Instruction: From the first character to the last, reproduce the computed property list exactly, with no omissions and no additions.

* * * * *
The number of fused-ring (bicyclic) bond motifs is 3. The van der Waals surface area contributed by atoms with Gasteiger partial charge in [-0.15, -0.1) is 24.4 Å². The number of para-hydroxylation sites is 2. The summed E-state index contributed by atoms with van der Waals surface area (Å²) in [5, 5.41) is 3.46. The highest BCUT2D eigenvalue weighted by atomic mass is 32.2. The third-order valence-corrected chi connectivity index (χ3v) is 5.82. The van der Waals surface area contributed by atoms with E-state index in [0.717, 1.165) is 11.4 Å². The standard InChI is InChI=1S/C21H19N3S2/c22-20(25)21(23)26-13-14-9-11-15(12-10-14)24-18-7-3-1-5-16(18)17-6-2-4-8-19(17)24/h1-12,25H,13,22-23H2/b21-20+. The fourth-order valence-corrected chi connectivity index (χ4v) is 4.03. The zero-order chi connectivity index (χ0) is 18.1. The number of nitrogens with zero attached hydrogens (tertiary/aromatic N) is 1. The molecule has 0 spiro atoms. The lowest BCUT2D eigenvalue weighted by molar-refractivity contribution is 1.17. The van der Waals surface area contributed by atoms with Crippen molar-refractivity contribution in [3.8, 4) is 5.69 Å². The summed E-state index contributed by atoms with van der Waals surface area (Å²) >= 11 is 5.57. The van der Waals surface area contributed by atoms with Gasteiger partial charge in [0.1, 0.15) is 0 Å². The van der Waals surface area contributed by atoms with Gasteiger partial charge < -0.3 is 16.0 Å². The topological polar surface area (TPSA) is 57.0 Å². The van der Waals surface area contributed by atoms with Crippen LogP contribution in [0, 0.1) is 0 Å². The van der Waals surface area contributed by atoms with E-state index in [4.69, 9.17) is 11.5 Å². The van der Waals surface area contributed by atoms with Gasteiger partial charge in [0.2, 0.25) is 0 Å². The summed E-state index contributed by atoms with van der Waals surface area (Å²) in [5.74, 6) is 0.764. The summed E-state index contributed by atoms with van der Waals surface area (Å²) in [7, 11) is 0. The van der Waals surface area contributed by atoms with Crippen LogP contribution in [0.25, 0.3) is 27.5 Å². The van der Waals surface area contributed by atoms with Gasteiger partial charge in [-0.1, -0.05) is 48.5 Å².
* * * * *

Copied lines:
The number of fused-ring (bicyclic) bond motifs is 3. The van der Waals surface area contributed by atoms with Gasteiger partial charge in [-0.15, -0.1) is 24.4 Å². The number of para-hydroxylation sites is 2. The summed E-state index contributed by atoms with van der Waals surface area (Å²) in [5, 5.41) is 3.46. The highest BCUT2D eigenvalue weighted by atomic mass is 32.2. The third-order valence-corrected chi connectivity index (χ3v) is 5.82. The van der Waals surface area contributed by atoms with E-state index in [0.717, 1.165) is 11.4 Å². The standard InChI is InChI=1S/C21H19N3S2/c22-20(25)21(23)26-13-14-9-11-15(12-10-14)24-18-7-3-1-5-16(18)17-6-2-4-8-19(17)24/h1-12,25H,13,22-23H2/b21-20+. The fourth-order valence-corrected chi connectivity index (χ4v) is 4.03. The zero-order chi connectivity index (χ0) is 18.1. The number of nitrogens with zero attached hydrogens (tertiary/aromatic N) is 1. The molecule has 0 spiro atoms. The lowest BCUT2D eigenvalue weighted by molar-refractivity contribution is 1.17. The van der Waals surface area contributed by atoms with Crippen molar-refractivity contribution in [3.8, 4) is 5.69 Å². The summed E-state index contributed by atoms with van der Waals surface area (Å²) >= 11 is 5.57. The van der Waals surface area contributed by atoms with Gasteiger partial charge in [0.1, 0.15) is 0 Å². The van der Waals surface area contributed by atoms with Gasteiger partial charge < -0.3 is 16.0 Å². The topological polar surface area (TPSA) is 57.0 Å². The van der Waals surface area contributed by atoms with Crippen LogP contribution in [0, 0.1) is 0 Å². The van der Waals surface area contributed by atoms with E-state index in [4.69, 9.17) is 11.5 Å². The van der Waals surface area contributed by atoms with Gasteiger partial charge in [0.2, 0.25) is 0 Å². The summed E-state index contributed by atoms with van der Waals surface area (Å²) in [5.74, 6) is 0.764. The summed E-state index contributed by atoms with van der Waals surface area (Å²) in [7, 11) is 0. The van der Waals surface area contributed by atoms with Crippen LogP contribution in [0.25, 0.3) is 27.5 Å². The van der Waals surface area contributed by atoms with Gasteiger partial charge in [-0.1, -0.05) is 48.5 Å².